25 July 2013
NZ Defence Force today released the findings of the Court of Inquiry into the death of Private (PTE) Michael Ross, who died during a training exercise at Lake Moawhango on 25 September 2012.
The Court of Inquiry found that while the death was accidental, personnel not adhering to a number of appropriate safety procedures contributed to the accident and subsequent drowning of PTE Ross, and it could have been prevented.
Chief of Army, Major General (MAJGEN) Dave Gawn said the Court of Inquiry has highlighted a number of areas for improvement, both within NZ Army and the NZ Defence Force.
“The NZ Defence Force is taking this tragedy seriously, and is striving to improve its processes and practices to minimise the risk of an incident of this nature occurring again in the future,” MAJGEN Gawn said.
“While the nature of our jobs requires that service personnel are often put in dangerous or risky situations, this is not an excuse for a training accident during which safety procedures were not followed correctly.
“Our thoughts are with the family of PTE Ross during what will be a difficult time for them.”
This year NZ Defence Force is focussing on organisational health and safety as a priority.
In April Vice Chief of Defence Force set up the NZ Defence Force Health and Safety Committee to provide oversight for the Defence Force, set health and safety performance targets, review high risk areas within the Defence Force, and establish a way forward to improve on these.
A number of initiatives are underway to enable NZ Defence Force to operate in a safer manner.
A Health and Safety review has also been instigated to address any deficiencies in safety management, training and culture, and to understand where NZ Defence Force is as an organisation with our attitudes and practices towards health and safety. This review remains ongoing.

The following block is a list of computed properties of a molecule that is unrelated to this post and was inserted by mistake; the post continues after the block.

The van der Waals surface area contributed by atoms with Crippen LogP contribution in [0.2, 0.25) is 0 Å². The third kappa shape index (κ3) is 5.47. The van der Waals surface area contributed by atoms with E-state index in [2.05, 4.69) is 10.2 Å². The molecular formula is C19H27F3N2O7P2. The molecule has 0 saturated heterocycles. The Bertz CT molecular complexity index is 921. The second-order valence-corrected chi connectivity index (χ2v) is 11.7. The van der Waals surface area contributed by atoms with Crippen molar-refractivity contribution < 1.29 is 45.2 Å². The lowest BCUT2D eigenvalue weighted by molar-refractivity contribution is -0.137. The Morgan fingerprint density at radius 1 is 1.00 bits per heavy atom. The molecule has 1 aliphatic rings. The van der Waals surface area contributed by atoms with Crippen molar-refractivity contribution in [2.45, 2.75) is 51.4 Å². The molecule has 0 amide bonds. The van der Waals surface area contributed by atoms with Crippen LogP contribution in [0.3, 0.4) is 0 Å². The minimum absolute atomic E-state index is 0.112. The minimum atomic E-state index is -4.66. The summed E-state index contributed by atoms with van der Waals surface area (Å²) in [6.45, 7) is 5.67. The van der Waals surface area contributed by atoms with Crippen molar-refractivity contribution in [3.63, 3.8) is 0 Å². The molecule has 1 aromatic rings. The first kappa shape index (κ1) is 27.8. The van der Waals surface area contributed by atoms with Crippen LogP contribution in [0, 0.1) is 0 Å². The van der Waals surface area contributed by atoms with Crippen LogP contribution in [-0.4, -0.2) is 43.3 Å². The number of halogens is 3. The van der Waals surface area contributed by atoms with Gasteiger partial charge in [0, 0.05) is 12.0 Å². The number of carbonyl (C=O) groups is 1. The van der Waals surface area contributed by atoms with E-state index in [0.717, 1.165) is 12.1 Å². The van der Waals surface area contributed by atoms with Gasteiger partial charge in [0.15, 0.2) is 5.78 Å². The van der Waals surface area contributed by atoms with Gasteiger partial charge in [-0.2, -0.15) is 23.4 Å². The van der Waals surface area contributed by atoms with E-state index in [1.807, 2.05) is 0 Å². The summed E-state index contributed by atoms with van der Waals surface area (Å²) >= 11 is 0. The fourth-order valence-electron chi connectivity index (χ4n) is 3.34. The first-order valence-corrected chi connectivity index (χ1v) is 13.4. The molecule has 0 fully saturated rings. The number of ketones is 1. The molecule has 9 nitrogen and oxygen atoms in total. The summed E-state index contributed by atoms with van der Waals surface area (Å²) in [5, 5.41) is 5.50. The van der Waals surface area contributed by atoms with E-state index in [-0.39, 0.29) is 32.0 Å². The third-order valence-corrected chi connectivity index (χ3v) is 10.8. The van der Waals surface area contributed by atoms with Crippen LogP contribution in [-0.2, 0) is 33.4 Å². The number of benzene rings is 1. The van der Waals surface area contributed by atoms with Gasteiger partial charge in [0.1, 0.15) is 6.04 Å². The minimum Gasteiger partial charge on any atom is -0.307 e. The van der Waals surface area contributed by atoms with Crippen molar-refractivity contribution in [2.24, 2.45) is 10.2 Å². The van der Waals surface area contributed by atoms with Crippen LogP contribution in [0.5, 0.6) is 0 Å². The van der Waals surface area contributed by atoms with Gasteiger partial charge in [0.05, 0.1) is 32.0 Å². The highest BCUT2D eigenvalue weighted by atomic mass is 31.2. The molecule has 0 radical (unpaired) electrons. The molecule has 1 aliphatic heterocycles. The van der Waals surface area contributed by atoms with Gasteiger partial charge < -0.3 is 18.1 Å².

Additionally, as a result of the Court of Inquiry into the death of PTE Ross, the NZ Defence Force is implementing a number of measures in an effort to prevent or minimise further accidents, specifically around Army waterborne activities. These include:
a) The Royal New Zealand Navy (RNZN) becoming the ‘centre of excellence’ for all small boating watermanship across the three Services.
b) The Maritime Operational Evaluation Team will validate the revised Enhanced Infantry Company watermanship procedures.
c) The Royal Australian Engineers will conduct an Audit of our Safety in Training Procedures across a number of Engineering fields, including small boating.
d) New safety guidelines governing the use of Zodiac and other similar boats have been developed with associated detailed briefing and training requirements.
e) Propeller guards have been installed on safety boats and are being investigated for all boats.
f) Water temperature will be monitored and when required access to Water Immersion Suits made available.
g) A 100 percent check of all NZ Defence Force lifejackets has been completed. Procedures have been revised for equipment checks.
h) The modification of the Mustang lifejacket, which is an auto-inflating lifejacket, has been completed. These lifejackets have been re-certified for use by Army personnel and re-issued.
i) All personnel are being retrained in the emergency operation of lifejackets while under stress and new lifejacket training processes are being introduced.
j) Measures to ensure personnel remove unnecessary equipment whilst in small boats have been reinforced. Additional emergency related equipment such as knives and marine radios have been issued.
k) Extant man overboard drills are being reinforced in training, as are crew duties of those in Zodiacs and safety boats.
A Military Police investigation into the incident remains ongoing.
For further information please contact the Defence Communications Group on 021 487 980.